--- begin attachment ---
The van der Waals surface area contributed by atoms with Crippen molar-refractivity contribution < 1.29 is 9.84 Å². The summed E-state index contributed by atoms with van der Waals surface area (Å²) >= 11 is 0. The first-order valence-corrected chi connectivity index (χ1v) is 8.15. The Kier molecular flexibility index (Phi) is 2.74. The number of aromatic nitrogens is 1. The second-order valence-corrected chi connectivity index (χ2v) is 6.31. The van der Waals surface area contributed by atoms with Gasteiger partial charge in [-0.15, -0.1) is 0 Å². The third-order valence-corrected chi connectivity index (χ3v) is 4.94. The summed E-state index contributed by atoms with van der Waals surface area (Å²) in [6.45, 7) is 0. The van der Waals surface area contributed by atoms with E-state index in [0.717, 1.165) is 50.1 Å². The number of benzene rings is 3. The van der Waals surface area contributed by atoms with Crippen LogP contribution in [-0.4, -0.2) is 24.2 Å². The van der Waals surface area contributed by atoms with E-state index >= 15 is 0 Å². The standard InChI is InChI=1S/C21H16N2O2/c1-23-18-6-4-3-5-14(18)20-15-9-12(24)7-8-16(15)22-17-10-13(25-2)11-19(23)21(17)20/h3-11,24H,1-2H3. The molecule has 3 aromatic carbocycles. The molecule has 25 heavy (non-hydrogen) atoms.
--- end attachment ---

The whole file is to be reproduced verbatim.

The van der Waals surface area contributed by atoms with Crippen molar-refractivity contribution < 1.29 is 9.84 Å². The summed E-state index contributed by atoms with van der Waals surface area (Å²) >= 11 is 0. The first-order valence-corrected chi connectivity index (χ1v) is 8.15. The Kier molecular flexibility index (Phi) is 2.74. The number of aromatic nitrogens is 1. The second-order valence-corrected chi connectivity index (χ2v) is 6.31. The van der Waals surface area contributed by atoms with Gasteiger partial charge in [-0.15, -0.1) is 0 Å². The third-order valence-corrected chi connectivity index (χ3v) is 4.94. The summed E-state index contributed by atoms with van der Waals surface area (Å²) in [6.45, 7) is 0. The van der Waals surface area contributed by atoms with E-state index in [0.717, 1.165) is 50.1 Å². The number of benzene rings is 3. The van der Waals surface area contributed by atoms with Crippen LogP contribution in [-0.4, -0.2) is 24.2 Å². The van der Waals surface area contributed by atoms with E-state index >= 15 is 0 Å². The standard InChI is InChI=1S/C21H16N2O2/c1-23-18-6-4-3-5-14(18)20-15-9-12(24)7-8-16(15)22-17-10-13(25-2)11-19(23)21(17)20/h3-11,24H,1-2H3. The molecule has 3 aromatic carbocycles. The molecule has 25 heavy (non-hydrogen) atoms.